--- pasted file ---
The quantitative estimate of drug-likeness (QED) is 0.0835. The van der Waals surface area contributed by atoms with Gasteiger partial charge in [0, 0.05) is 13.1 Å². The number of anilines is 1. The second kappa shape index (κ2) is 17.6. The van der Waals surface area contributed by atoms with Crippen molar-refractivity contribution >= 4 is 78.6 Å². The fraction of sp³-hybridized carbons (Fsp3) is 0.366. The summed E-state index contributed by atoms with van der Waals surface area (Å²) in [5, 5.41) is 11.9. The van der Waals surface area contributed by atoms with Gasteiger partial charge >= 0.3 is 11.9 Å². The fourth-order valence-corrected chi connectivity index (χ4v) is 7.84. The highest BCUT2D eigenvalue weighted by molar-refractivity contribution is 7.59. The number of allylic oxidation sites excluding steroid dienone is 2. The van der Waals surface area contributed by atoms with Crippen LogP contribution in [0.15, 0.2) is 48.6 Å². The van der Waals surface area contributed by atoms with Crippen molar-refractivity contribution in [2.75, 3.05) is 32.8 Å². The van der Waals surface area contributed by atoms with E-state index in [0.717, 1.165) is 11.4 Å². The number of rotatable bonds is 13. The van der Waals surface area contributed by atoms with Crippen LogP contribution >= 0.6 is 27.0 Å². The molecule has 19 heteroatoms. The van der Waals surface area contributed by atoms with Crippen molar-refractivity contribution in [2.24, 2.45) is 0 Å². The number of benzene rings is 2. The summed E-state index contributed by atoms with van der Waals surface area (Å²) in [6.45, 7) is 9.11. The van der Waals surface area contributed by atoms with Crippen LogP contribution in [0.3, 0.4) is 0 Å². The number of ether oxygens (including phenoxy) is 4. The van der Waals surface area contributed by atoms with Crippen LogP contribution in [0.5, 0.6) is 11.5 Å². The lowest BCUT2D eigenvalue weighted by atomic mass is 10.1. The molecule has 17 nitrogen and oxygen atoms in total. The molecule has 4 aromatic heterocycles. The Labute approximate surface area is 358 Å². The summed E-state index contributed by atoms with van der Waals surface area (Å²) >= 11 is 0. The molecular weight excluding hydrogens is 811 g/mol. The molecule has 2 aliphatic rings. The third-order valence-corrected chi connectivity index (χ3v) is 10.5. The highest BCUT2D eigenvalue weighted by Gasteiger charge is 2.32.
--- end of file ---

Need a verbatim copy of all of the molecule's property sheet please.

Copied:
The quantitative estimate of drug-likeness (QED) is 0.0835. The van der Waals surface area contributed by atoms with Gasteiger partial charge in [0, 0.05) is 13.1 Å². The number of anilines is 1. The second kappa shape index (κ2) is 17.6. The van der Waals surface area contributed by atoms with Crippen molar-refractivity contribution >= 4 is 78.6 Å². The fraction of sp³-hybridized carbons (Fsp3) is 0.366. The summed E-state index contributed by atoms with van der Waals surface area (Å²) in [5, 5.41) is 11.9. The van der Waals surface area contributed by atoms with Gasteiger partial charge >= 0.3 is 11.9 Å². The fourth-order valence-corrected chi connectivity index (χ4v) is 7.84. The highest BCUT2D eigenvalue weighted by molar-refractivity contribution is 7.59. The number of allylic oxidation sites excluding steroid dienone is 2. The van der Waals surface area contributed by atoms with Crippen LogP contribution in [0.15, 0.2) is 48.6 Å². The van der Waals surface area contributed by atoms with Crippen molar-refractivity contribution in [2.75, 3.05) is 32.8 Å². The van der Waals surface area contributed by atoms with E-state index in [0.717, 1.165) is 11.4 Å². The number of rotatable bonds is 13. The van der Waals surface area contributed by atoms with Crippen LogP contribution >= 0.6 is 27.0 Å². The molecule has 19 heteroatoms. The van der Waals surface area contributed by atoms with Crippen molar-refractivity contribution in [2.24, 2.45) is 0 Å². The number of benzene rings is 2. The summed E-state index contributed by atoms with van der Waals surface area (Å²) in [6.45, 7) is 9.11. The van der Waals surface area contributed by atoms with Crippen LogP contribution in [0.3, 0.4) is 0 Å². The number of ether oxygens (including phenoxy) is 4. The van der Waals surface area contributed by atoms with Crippen LogP contribution in [0.5, 0.6) is 11.5 Å². The lowest BCUT2D eigenvalue weighted by atomic mass is 10.1. The molecule has 17 nitrogen and oxygen atoms in total. The molecule has 4 aromatic heterocycles. The Labute approximate surface area is 358 Å². The summed E-state index contributed by atoms with van der Waals surface area (Å²) >= 11 is 0. The molecular weight excluding hydrogens is 811 g/mol. The molecule has 2 aliphatic rings. The third-order valence-corrected chi connectivity index (χ3v) is 10.5. The highest BCUT2D eigenvalue weighted by Gasteiger charge is 2.32.